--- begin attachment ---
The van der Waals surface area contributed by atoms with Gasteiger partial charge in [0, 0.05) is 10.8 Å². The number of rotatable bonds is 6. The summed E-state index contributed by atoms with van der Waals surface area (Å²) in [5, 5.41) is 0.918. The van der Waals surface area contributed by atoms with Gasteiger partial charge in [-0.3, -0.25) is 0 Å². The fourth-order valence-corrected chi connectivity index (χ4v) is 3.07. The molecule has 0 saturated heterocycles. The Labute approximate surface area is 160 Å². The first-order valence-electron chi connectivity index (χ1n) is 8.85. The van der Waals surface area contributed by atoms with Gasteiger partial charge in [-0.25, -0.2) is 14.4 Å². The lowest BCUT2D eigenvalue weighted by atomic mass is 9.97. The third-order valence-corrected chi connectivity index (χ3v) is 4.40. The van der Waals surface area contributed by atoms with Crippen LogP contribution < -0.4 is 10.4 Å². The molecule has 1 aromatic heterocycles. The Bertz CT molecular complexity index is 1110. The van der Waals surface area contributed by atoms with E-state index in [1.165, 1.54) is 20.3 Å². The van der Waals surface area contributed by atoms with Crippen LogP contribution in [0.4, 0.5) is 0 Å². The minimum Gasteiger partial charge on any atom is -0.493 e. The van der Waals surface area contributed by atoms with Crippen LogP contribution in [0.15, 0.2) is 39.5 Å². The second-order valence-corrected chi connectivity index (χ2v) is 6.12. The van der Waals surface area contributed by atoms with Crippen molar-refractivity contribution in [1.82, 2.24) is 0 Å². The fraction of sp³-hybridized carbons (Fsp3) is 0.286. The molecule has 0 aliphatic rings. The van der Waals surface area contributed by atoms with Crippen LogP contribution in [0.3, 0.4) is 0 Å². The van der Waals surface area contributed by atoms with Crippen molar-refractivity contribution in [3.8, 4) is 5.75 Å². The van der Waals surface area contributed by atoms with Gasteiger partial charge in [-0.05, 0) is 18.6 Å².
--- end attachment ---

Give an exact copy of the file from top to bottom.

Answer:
The van der Waals surface area contributed by atoms with Gasteiger partial charge in [0, 0.05) is 10.8 Å². The number of rotatable bonds is 6. The summed E-state index contributed by atoms with van der Waals surface area (Å²) in [5, 5.41) is 0.918. The van der Waals surface area contributed by atoms with Gasteiger partial charge in [-0.3, -0.25) is 0 Å². The fourth-order valence-corrected chi connectivity index (χ4v) is 3.07. The molecule has 0 saturated heterocycles. The Labute approximate surface area is 160 Å². The first-order valence-electron chi connectivity index (χ1n) is 8.85. The van der Waals surface area contributed by atoms with Gasteiger partial charge in [-0.25, -0.2) is 14.4 Å². The lowest BCUT2D eigenvalue weighted by atomic mass is 9.97. The third-order valence-corrected chi connectivity index (χ3v) is 4.40. The van der Waals surface area contributed by atoms with Crippen LogP contribution < -0.4 is 10.4 Å². The molecule has 1 aromatic heterocycles. The Bertz CT molecular complexity index is 1110. The van der Waals surface area contributed by atoms with E-state index in [1.165, 1.54) is 20.3 Å². The van der Waals surface area contributed by atoms with Crippen LogP contribution in [0.4, 0.5) is 0 Å². The minimum Gasteiger partial charge on any atom is -0.493 e. The van der Waals surface area contributed by atoms with Crippen LogP contribution in [0.15, 0.2) is 39.5 Å². The second-order valence-corrected chi connectivity index (χ2v) is 6.12. The van der Waals surface area contributed by atoms with Crippen molar-refractivity contribution in [1.82, 2.24) is 0 Å². The fraction of sp³-hybridized carbons (Fsp3) is 0.286. The molecule has 0 aliphatic rings. The van der Waals surface area contributed by atoms with Crippen LogP contribution in [0.3, 0.4) is 0 Å². The van der Waals surface area contributed by atoms with Crippen molar-refractivity contribution in [3.8, 4) is 5.75 Å². The van der Waals surface area contributed by atoms with Gasteiger partial charge in [-0.05, 0) is 18.6 Å².